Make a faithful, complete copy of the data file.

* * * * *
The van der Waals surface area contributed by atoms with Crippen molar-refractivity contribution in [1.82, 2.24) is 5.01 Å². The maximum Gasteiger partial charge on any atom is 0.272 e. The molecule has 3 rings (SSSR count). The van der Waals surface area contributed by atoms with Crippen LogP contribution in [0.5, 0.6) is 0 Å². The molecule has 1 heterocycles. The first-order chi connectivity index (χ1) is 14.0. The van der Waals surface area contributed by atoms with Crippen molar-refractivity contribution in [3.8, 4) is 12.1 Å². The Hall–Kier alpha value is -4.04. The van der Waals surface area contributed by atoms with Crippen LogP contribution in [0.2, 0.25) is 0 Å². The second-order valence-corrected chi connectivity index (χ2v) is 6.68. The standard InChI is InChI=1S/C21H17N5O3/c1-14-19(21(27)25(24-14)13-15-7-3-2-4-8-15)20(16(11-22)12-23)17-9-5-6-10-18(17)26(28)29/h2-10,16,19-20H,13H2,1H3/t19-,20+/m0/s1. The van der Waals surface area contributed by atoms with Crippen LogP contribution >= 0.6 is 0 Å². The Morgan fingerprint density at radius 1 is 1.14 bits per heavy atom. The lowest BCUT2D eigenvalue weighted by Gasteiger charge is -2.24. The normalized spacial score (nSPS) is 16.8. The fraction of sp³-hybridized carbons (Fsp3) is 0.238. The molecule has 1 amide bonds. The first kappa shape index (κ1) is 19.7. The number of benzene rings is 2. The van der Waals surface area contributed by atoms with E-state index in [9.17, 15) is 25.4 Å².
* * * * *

The van der Waals surface area contributed by atoms with Crippen molar-refractivity contribution in [1.82, 2.24) is 5.01 Å². The maximum Gasteiger partial charge on any atom is 0.272 e. The molecule has 3 rings (SSSR count). The van der Waals surface area contributed by atoms with Crippen LogP contribution in [0.5, 0.6) is 0 Å². The molecule has 1 heterocycles. The first-order chi connectivity index (χ1) is 14.0. The van der Waals surface area contributed by atoms with Crippen molar-refractivity contribution in [3.8, 4) is 12.1 Å². The Hall–Kier alpha value is -4.04. The van der Waals surface area contributed by atoms with Crippen LogP contribution in [0.2, 0.25) is 0 Å². The second-order valence-corrected chi connectivity index (χ2v) is 6.68. The standard InChI is InChI=1S/C21H17N5O3/c1-14-19(21(27)25(24-14)13-15-7-3-2-4-8-15)20(16(11-22)12-23)17-9-5-6-10-18(17)26(28)29/h2-10,16,19-20H,13H2,1H3/t19-,20+/m0/s1. The van der Waals surface area contributed by atoms with Crippen LogP contribution >= 0.6 is 0 Å². The Morgan fingerprint density at radius 1 is 1.14 bits per heavy atom. The lowest BCUT2D eigenvalue weighted by Gasteiger charge is -2.24. The normalized spacial score (nSPS) is 16.8. The fraction of sp³-hybridized carbons (Fsp3) is 0.238. The molecule has 1 amide bonds. The first kappa shape index (κ1) is 19.7. The number of benzene rings is 2. The van der Waals surface area contributed by atoms with E-state index in [9.17, 15) is 25.4 Å².